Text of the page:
OSCE Urges Members to Stop Misusing National Security to Spy on Journalists

The Organization for Security and Co-operation in Europe (OSCE) has urged member states to stop misusing the argument of national security protection to spy on journalists and enable media professionals to carry out their work without fear.

OSCE Symbol HeadquartersOSCE and press freedom watchdogs have raised their concern of the use of digital surveillance to threaten journalists and their sources. (Photo: Ank Kumar, Wikimedia, License)"While state authorities have the unquestionable right, and even obligation, to safeguard public security, it is imperative that the use of digital surveillance technology on journalists be exercised with utmost caution," stated OSCE Representative on Freedom of the Media, Teresa Ribeiro.

"For secure and democratic societies, journalists and other media professionals must be able to operate without constraints, interference, or fear for their safety," she explained, and called on OSCE participating states to refrain from using digital surveillance technology on reporters "unless there exists a clear and immediate threat to public security."

An OSCE report highlighted a troubling pattern where digital surveillance technology is often justified under the pretext of national security, a practice that can be misused for political purposes, leading to the prioritization of those in power over the protection of human rights.

Such trends have been witnessed during crises such as the COVID-19 pandemic and other disasters and conflicts, where the notion of national security and emergency response has, at times, been exploited to justify actions that potentially undermine human rights, as explained in the OSCE's report.

To counter this trend, the European Parliament adopted the European Media Freedom Act last September, aimed at "protecting media pluralism and independence." However, in June, the European Digital Rights (EDRi) advocacy group issued an open letter in which civil society and journalist associations urged the Council of the European Union to remove the "national security" exception in the legislation.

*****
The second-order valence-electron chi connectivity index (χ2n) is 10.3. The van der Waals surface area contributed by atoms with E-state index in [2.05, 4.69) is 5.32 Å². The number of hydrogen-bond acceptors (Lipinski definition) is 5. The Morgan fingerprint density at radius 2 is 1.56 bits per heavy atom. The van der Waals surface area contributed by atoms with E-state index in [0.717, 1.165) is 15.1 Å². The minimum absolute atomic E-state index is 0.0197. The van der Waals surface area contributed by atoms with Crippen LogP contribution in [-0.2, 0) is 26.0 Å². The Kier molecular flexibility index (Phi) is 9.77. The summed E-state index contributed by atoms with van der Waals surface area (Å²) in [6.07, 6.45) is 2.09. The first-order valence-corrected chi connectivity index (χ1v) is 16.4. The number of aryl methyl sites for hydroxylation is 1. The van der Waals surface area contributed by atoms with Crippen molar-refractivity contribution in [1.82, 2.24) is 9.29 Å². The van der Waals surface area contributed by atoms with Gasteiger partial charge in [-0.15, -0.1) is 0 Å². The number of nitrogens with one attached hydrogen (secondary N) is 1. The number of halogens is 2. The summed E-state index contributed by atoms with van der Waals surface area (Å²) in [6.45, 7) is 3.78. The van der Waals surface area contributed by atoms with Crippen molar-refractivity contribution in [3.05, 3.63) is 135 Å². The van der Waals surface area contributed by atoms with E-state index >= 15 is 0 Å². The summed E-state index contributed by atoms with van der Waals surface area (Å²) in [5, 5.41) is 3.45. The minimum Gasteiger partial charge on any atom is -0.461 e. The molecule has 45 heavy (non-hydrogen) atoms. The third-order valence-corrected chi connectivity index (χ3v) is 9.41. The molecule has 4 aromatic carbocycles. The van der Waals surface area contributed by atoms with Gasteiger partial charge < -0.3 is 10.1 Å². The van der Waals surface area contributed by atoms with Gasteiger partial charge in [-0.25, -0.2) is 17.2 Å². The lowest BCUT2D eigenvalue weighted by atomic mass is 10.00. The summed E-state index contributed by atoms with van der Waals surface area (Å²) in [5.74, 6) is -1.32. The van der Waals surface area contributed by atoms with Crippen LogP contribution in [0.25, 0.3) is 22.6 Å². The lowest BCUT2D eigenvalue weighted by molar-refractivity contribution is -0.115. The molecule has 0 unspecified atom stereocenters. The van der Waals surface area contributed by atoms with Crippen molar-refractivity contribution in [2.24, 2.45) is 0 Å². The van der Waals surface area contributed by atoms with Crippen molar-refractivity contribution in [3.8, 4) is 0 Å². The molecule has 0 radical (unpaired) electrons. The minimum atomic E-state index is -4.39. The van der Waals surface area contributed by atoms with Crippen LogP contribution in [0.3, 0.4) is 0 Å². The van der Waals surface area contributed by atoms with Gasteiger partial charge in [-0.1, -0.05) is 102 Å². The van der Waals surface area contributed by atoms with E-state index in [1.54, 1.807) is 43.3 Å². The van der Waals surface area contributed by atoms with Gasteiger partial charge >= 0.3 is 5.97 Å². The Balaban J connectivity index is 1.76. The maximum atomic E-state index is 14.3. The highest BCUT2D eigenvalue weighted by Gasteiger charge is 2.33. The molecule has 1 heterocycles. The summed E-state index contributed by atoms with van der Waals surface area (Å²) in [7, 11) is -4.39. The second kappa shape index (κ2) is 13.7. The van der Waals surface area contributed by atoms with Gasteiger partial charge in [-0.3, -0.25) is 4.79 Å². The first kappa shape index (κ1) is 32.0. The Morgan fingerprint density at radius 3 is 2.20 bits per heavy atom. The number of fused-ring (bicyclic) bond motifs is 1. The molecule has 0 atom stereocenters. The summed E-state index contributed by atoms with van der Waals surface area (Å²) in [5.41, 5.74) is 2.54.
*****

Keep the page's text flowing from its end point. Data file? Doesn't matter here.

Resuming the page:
They emphasized that this exception, without proper safeguards, disregards the established case law of the Court of Justice of the European Union.

Hungarian journalist Szabolcs Panyi declared that "his phone showed that the Pegasus spyware had been running on [his] device for seven months," threatening the security of his sources and whistleblowers.

"In increasingly repressive political environments, like in Hungary, where media is under government control and pressure, whistleblowers and leaks are the only way left for investigative journalists to uncover the truth. This is exactly why, under the pretext of vague and bogus national security reasoning, surveillance is used against journalists in Hungary," Panyi explained in the letter.

The Culture and Education Committee modified the European Media Freedom Act in early September to ensure it applies to all types of media content and strengthens transparency and independence within the European Union's media landscape.

In their draft position on the European Media Freedom Act, MEPs voted in favor of the explicit prohibition on pressuring the media. They also emphasized that journalists should not be subjected to surveillance or compelled to disclose their sources.

The draft position received 24 votes in favor, three votes against, and four abstentions.

Before discussions can begin with the Council on the final version of the law, the legislation must be confirmed by the entire Parliament. A vote is scheduled to take place in early October.